Thursday, April 24, 2008

Men score victory in legal fight over terror list

Local U.S. citizens stopped at airports repeatedly -- and don't know why

Go to Chicago Sun-Times original
For software exec Akif Rahman of Wheaton and Bridgeview filmmaker Oussama Jammal, international travel carries more than just the usual hassles.

Rahman, who was born in Springfield, and Jammal, a U.S. citizen since 2001, have been stopped separately by U.S. authorities more than a dozen times. In one instance, Rahman says, he was shackled to a chair for three hours at the Detroit-Windsor crossing while his wife and two children were kept in another room.

They're not terrorists, they say. But something is causing them to be flagged as such.

The two -- and six other U.S. citizens with Middle Eastern or south Asian ancestry who have been repeatedly stopped -- are hoping their ordeal may be coming to an end following a recent federal court ruling here.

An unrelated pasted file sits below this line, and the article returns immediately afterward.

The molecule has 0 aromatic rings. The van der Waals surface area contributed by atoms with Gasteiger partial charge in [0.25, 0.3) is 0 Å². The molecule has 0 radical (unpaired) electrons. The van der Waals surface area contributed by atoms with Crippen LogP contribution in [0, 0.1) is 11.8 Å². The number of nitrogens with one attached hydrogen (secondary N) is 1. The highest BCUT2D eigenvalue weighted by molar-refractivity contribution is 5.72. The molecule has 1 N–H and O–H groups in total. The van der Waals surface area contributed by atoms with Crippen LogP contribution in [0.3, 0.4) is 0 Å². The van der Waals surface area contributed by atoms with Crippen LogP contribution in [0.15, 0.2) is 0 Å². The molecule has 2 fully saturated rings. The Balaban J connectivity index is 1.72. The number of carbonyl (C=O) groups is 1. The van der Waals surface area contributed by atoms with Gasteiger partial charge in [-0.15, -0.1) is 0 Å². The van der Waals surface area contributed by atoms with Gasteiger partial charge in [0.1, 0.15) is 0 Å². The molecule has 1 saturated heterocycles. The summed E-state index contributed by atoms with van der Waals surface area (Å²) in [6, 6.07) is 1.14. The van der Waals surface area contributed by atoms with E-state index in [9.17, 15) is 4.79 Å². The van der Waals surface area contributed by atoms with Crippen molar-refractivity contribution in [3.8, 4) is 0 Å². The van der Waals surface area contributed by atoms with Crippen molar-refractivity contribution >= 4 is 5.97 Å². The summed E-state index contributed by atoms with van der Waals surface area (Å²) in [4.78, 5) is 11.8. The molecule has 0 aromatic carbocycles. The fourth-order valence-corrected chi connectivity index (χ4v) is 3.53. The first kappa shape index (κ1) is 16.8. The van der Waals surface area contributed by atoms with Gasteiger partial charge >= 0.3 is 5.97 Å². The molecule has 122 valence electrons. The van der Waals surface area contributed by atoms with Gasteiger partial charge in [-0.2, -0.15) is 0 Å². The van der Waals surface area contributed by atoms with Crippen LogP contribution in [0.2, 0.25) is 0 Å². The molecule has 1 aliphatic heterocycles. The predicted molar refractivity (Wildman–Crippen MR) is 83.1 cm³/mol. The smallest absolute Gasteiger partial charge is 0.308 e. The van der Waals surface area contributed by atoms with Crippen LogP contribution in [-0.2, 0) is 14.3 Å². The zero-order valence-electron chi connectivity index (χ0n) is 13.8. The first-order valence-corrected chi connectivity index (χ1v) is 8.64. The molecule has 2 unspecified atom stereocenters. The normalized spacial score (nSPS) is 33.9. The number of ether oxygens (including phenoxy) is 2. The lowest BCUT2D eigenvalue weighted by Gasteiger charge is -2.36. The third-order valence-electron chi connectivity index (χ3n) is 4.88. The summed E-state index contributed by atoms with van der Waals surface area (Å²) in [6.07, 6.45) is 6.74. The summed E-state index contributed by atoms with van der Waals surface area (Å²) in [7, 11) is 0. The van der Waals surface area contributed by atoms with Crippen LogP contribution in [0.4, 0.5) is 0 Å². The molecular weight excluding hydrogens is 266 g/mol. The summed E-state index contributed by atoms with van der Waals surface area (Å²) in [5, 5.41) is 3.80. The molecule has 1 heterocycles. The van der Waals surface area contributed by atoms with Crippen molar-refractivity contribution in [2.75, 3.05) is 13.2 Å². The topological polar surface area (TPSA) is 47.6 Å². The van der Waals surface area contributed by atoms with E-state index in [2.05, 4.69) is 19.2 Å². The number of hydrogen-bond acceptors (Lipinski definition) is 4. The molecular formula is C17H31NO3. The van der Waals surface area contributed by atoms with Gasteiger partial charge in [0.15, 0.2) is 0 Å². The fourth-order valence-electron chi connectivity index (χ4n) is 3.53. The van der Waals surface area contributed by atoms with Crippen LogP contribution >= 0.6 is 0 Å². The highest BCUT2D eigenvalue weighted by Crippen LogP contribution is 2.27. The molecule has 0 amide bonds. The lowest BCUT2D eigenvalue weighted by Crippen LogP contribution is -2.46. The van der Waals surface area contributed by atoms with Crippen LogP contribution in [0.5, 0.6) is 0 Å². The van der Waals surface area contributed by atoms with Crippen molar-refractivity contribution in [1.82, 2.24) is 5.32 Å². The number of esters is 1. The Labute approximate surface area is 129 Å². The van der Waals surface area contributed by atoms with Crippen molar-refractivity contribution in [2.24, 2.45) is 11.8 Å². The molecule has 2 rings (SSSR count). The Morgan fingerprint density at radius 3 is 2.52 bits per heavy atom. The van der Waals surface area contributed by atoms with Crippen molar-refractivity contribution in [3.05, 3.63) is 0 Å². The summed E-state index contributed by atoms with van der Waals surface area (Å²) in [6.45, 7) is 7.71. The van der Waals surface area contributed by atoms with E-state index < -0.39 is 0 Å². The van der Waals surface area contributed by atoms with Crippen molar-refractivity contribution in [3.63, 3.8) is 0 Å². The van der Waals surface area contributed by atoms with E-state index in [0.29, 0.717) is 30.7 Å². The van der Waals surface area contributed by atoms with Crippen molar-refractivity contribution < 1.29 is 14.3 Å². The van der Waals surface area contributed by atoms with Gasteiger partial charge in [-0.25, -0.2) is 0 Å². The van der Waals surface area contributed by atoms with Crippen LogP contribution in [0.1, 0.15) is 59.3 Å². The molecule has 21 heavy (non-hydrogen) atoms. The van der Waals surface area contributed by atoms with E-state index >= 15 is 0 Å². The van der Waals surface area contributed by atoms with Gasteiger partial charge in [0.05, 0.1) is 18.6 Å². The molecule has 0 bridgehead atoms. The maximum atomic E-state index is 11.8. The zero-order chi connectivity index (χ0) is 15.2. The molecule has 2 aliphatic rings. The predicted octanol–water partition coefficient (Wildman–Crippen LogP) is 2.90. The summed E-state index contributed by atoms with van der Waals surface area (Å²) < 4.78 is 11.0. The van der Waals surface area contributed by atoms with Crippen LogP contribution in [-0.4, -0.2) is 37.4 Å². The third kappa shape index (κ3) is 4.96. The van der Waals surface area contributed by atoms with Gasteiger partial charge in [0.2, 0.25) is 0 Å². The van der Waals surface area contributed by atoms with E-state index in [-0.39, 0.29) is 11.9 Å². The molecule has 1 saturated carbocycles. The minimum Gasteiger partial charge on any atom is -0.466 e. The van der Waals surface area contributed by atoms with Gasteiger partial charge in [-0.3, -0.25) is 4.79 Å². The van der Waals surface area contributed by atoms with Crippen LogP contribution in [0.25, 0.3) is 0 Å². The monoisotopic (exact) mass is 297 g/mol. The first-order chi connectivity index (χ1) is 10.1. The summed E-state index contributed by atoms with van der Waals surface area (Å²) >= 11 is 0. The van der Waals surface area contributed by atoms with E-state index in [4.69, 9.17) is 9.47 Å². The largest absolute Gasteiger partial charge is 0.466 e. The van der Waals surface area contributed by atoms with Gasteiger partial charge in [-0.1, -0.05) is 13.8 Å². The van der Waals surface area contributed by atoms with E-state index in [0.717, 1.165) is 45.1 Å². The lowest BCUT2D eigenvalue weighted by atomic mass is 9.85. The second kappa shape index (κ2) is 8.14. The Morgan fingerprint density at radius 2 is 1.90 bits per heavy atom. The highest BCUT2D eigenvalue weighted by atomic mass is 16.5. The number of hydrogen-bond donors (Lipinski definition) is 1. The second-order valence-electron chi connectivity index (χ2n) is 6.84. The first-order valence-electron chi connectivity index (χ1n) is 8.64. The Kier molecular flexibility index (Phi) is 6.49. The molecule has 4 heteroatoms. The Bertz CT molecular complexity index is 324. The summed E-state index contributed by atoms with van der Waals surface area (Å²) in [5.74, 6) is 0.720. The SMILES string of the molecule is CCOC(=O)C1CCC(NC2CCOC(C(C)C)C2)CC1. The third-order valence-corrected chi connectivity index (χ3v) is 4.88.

U.S. Magistrate Judge Sidney Schenkier has ordered the Department of Homeland Security to say whether Rahman, Jammal and the other plaintiffs are on the Terrorist Screening Database watchlist -- a disclosure authorities have argued could compromise national security. The judge will also look at FBI files and decide whether Rahman, Jammal and the others may see them.

Federal authorities have asked for an extension and the case may, through appeals, continue to wind its way through the courts for some time. But the American Civil Liberties Union, which represented the plaintiffs, is declaring the judge's ruling a blow against what the group sees as the Bush administration's abuse of its "state secrets" privilege.


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